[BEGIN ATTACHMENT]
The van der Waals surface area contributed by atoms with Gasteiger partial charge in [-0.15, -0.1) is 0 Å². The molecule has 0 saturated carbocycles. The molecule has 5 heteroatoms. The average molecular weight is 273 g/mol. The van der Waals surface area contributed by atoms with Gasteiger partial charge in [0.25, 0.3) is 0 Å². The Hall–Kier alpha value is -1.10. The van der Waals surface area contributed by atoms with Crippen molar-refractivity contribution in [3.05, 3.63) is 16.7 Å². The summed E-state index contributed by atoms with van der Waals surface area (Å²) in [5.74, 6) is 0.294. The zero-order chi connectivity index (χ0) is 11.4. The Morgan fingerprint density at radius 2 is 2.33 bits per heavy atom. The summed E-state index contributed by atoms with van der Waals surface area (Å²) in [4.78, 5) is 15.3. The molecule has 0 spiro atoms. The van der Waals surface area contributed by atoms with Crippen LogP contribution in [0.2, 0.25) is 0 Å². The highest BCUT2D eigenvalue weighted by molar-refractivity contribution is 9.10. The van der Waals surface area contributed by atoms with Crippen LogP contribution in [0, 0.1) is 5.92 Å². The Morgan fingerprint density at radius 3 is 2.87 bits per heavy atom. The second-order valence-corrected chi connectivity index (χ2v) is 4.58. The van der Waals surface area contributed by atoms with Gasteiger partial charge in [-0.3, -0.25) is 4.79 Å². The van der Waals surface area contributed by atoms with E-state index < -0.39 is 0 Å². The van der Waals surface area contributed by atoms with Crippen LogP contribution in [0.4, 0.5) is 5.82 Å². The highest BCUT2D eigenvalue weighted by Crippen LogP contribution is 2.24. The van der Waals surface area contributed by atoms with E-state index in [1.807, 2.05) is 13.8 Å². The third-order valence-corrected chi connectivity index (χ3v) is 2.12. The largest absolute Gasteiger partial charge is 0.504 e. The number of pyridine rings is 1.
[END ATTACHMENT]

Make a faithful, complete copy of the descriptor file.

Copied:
The van der Waals surface area contributed by atoms with Gasteiger partial charge in [-0.15, -0.1) is 0 Å². The molecule has 0 saturated carbocycles. The molecule has 5 heteroatoms. The average molecular weight is 273 g/mol. The van der Waals surface area contributed by atoms with Gasteiger partial charge in [0.25, 0.3) is 0 Å². The Hall–Kier alpha value is -1.10. The van der Waals surface area contributed by atoms with Crippen molar-refractivity contribution in [3.05, 3.63) is 16.7 Å². The summed E-state index contributed by atoms with van der Waals surface area (Å²) in [5.74, 6) is 0.294. The zero-order chi connectivity index (χ0) is 11.4. The Morgan fingerprint density at radius 2 is 2.33 bits per heavy atom. The summed E-state index contributed by atoms with van der Waals surface area (Å²) in [4.78, 5) is 15.3. The molecule has 0 spiro atoms. The van der Waals surface area contributed by atoms with Crippen LogP contribution in [0.2, 0.25) is 0 Å². The highest BCUT2D eigenvalue weighted by molar-refractivity contribution is 9.10. The van der Waals surface area contributed by atoms with Crippen LogP contribution in [0, 0.1) is 5.92 Å². The Morgan fingerprint density at radius 3 is 2.87 bits per heavy atom. The second-order valence-corrected chi connectivity index (χ2v) is 4.58. The van der Waals surface area contributed by atoms with Gasteiger partial charge in [-0.3, -0.25) is 4.79 Å². The van der Waals surface area contributed by atoms with E-state index < -0.39 is 0 Å². The van der Waals surface area contributed by atoms with Crippen LogP contribution in [0.4, 0.5) is 5.82 Å². The highest BCUT2D eigenvalue weighted by Crippen LogP contribution is 2.24. The van der Waals surface area contributed by atoms with E-state index in [1.807, 2.05) is 13.8 Å². The third-order valence-corrected chi connectivity index (χ3v) is 2.12. The largest absolute Gasteiger partial charge is 0.504 e. The number of pyridine rings is 1.